Observe your fig tree closely and see how it reacts; if there seem to be no negative effects, then you’re probably fine. If the leaves start yellowing or you see brown on the edges of the foliage, then the coffee may be adding too much acidity to the soil.
Fig trees planted in the ground won’t get much benefit from watering with brewed coffee. There are better sources of nutrients for a fig tree’s far-reaching roots, and brewed coffee won’t add any organic material to the soil. You would probably have to use a lot of coffee to see a decrease in pH – which would mean too much caffeine for the health of the tree.
How to Best Use Coffee Grounds with Fig Trees
To sum up all of the expert opinions, research, and practical fig growers’ advice, here are some recommendations for how best to utilize coffee grounds with fig trees:
1. Dry Them Out First
Dry used coffee grounds in the sun or on a paper towel-lined plate for a few hours; this will help guard against mold and keep them from clumping and causing issues with airflow and drainage.
2. Use in Moderation
When in doubt, just use a small amount. Think of coffee grounds as a soil amendment, like garden lime or worm castings. A little can go a long way.
3. Use at the Right Time of Year
Coffee grounds are nitrogen-rich, so it’s best to only use them when your fig tree actually needs additional nitrogen. Try using coffee grounds on your fig trees in early spring, when the nitrogen will promote leafy growth. Too much nitrogen later in the season may decrease fruit production.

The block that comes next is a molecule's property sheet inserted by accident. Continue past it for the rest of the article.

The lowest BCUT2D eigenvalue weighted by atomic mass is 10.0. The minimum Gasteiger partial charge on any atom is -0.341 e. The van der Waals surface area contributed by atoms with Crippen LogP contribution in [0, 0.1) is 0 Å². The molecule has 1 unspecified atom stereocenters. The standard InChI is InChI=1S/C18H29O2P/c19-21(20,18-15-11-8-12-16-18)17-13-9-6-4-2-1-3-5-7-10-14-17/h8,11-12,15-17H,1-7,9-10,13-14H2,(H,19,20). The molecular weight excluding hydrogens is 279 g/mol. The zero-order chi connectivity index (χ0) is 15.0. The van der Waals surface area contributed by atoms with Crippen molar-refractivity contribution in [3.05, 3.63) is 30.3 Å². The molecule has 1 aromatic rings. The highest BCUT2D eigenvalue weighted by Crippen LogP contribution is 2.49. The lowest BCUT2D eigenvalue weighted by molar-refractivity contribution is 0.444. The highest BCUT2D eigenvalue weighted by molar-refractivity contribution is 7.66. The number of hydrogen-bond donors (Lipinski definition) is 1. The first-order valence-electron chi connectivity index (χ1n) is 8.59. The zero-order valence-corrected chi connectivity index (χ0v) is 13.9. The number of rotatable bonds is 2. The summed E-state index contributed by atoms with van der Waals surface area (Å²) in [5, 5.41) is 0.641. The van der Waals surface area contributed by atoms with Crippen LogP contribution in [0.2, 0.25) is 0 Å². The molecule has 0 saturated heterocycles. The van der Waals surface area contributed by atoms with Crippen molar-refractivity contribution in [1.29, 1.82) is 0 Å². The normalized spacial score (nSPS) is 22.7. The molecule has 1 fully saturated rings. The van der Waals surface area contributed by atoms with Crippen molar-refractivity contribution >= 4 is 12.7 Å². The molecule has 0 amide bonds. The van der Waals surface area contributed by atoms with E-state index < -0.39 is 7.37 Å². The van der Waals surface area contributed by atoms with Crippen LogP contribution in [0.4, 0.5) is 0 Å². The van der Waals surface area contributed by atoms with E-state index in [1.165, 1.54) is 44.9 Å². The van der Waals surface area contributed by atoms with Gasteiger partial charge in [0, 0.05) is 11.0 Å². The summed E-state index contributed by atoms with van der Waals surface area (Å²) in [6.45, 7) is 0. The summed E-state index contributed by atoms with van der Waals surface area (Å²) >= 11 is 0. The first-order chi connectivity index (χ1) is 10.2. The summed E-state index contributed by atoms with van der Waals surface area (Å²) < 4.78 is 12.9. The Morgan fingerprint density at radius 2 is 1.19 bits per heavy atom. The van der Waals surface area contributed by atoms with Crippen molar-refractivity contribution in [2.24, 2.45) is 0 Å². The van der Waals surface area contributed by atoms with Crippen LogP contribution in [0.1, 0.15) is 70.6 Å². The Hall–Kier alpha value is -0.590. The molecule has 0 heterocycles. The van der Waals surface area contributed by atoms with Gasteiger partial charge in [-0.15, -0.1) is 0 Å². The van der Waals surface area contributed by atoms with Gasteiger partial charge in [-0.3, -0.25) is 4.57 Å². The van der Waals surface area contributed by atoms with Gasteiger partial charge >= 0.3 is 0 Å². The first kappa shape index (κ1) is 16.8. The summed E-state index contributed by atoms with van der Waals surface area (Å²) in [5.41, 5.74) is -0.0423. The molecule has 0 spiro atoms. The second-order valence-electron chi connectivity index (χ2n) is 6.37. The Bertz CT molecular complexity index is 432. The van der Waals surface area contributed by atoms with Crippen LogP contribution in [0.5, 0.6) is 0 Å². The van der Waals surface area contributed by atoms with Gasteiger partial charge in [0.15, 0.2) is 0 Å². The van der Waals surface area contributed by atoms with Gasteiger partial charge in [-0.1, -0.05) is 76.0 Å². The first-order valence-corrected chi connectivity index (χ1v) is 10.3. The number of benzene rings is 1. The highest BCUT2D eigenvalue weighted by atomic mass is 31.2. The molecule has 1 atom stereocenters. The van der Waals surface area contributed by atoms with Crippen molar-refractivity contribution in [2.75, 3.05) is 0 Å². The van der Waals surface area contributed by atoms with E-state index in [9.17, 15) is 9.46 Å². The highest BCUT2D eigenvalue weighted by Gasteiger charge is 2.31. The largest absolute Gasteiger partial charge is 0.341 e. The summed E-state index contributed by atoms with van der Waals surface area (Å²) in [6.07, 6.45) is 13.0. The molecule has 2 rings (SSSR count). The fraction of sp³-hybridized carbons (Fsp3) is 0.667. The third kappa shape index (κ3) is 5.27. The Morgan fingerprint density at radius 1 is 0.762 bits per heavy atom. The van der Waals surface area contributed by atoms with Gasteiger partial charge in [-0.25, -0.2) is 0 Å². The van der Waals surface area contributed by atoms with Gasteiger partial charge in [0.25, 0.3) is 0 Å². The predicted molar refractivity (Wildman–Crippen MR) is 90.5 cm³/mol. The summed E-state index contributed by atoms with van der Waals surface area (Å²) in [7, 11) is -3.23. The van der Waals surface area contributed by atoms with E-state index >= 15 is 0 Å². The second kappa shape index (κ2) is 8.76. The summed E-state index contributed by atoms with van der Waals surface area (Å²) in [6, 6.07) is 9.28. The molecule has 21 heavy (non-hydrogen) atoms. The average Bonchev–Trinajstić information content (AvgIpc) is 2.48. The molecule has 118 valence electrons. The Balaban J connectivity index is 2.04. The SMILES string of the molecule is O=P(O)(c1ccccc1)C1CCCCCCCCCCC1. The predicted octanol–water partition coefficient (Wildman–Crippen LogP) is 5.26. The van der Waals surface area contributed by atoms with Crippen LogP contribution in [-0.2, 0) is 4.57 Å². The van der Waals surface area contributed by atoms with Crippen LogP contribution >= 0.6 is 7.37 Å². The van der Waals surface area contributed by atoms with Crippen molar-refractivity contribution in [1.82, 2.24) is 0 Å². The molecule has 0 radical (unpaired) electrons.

4. Check Your Soil pH
Is your soil pH too high (alkaline)? Fig trees like mildly acidic soil, so coffee grounds might be just the thing. But if your pH is just right for figs (ideally between 6.0-6.5) then the grounds could hurt more than help.
5. Use Sparingly as Mulch
A thick mulch of coffee grounds around a fig tree will get compacted easily, blocking water and airflow to the roots. Instead, spread a thin (about 1/2 inch) layer of grounds, then top with a thicker (3-4 inches) layer of coarse organic mulch.
6. Compost First
Try adding your coffee grounds to the compost heap instead of putting them directly onto the ground. Your fig tree will reap the nutritional benefits and avoid potential pitfalls.
7. Not for Potted Trees
Avoid putting coffee grounds directly in potted fig tree containers. The soil just doesn’t have enough microbial activity to properly break them down, and in this more constricted environment the coffee grounds may contain too much acidity or caffeine to be beneficial. Try adding composted grounds instead. (Check out this article to find out how to make great fig tree potting soil).
8. Observe Your Plants
Is the foliage turning yellow or brown? Does the growth of the fig tree seem to be slower than usual? Are there issues with fruit production? Or does it seem to be a little greener and more healthy-looking? Observation will help you know whether using coffee grounds is a good or bad idea for your fig tree.